Top 10 Small Trees for Tiny Gardens

trees-for-small-gardens

Every garden should have a tree.

They can bring you privacy and shade, as well as lovely variance in height and structure. Many also bring stunning autumn colour or pretty spring blossom, and some will even reward you with a crop of edible fruit. Trees are also vital for wildlife such as nesting birds and bees, so getting one in your garden is really a no-brainer.

Many people think that their garden is too small for a tree, but actually there are so many small and dwarf varieties of tree, and many that can even be grown in containers.

child-helping-plant-tree
watering-potted-tree

So, whether you just have a little slice of balcony to play with, or a tiny urban garden, there’s always room for a tree.

If you are buying a tree for a small garden, it’s important you know when buying what the ultimate height and spread of your tree will be, as many trees can soon grow too big and begin to cast too much shade and dry out soil. Here are ten fabulous tiny trees that are perfect for small gardens. Most of these trees won’t grow more than eight metres tall and will take a long time to get that big.

Top Ten Trees for Small Gardens

Acer Palmatum
(Japanese Maple)

japanese-maple

Japanese maples are the perfect choice for smaller gardens as they’re very slow growing and can tolerate shade as well. They come in a huge range of colours, and the leaves often change through the seasons, ending with a vibrant autumn display. Acer palmatum ‘Dissectum’ is an excellent low-growing variety with purplish red spring flowers, and wonderful autumn colour. These trees are the perfect accompaniment to a Japanese garden and can be grown in pots too.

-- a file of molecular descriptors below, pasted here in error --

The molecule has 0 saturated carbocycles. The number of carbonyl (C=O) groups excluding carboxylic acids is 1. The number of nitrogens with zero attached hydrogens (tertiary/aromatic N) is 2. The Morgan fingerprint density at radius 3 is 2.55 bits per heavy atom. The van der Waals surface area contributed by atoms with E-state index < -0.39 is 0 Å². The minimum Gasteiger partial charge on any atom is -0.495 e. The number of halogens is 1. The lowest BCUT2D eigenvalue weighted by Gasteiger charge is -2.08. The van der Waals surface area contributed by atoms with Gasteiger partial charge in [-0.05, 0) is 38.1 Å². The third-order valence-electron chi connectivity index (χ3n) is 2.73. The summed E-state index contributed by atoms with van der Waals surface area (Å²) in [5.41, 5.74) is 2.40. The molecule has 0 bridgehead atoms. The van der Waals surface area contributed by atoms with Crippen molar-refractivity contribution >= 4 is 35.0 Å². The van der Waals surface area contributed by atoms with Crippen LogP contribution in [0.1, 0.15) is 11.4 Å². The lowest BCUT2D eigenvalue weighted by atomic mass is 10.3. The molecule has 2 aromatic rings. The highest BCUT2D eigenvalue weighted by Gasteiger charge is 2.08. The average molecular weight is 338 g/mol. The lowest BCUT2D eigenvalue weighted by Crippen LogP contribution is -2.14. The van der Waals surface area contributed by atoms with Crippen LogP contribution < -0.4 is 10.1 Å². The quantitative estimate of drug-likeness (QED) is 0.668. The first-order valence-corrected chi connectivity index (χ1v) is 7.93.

Amelanchier
(Juneberry)

Amelanchier

Amelanchier trees are a beautiful addition to any small garden and are most often grown for their showy white flowers in spring. You also get autumn interest in the form of red turned purple berries that the birds love. The leaves are tinged with bronze and turn a vibrant red as they fade. Try the classic Amelanchier Lamarckii (Juneberry) in a sunny or partially shaded spot.

Crataegus
(Hawthorn)

hawthorn

Hawthorn is a native British tree that illuminates hedgerows with its white blossom in spring. Some varieties, such as Crataegus Persimilis ‘Prunifolia’ are perfect for small spaces and will bring glossy green leaves and masses of white blossom, turning a dramatic red in autumn. It likes a sunny location and is happy in most soil types.

Sorbus
(Rowan)

rowan

Rowan or mountain ash trees are always popular trees for small gardens. Sorbus ‘Joseph Rock’ is an eye-catching variety with small divided leaves which change to orange red and purple in autumn. The tree bears white flowers in spring and bright, butter-yellow berries in autumn. It does well in moderately fertile soil that is acid or neutral and prefers a sunny or partially shaded area.

Malus Domestica
(Apple Tree)

two-small-apples

You don’t need a huge garden to grow apples! There are loads of small and dwarf varieties of apple tree that are perfect for smaller gardens and can also be grown in containers. They’re so wonderful because of their lovely spring blossom, summer leaves and edible fruits for you to harvest in autumn. It’s important to check the rootstock with apple trees to find out the ultimate size. Malus Domestica ‘Discovery’ is a good choice for a sunny spot that has a compact growing habit.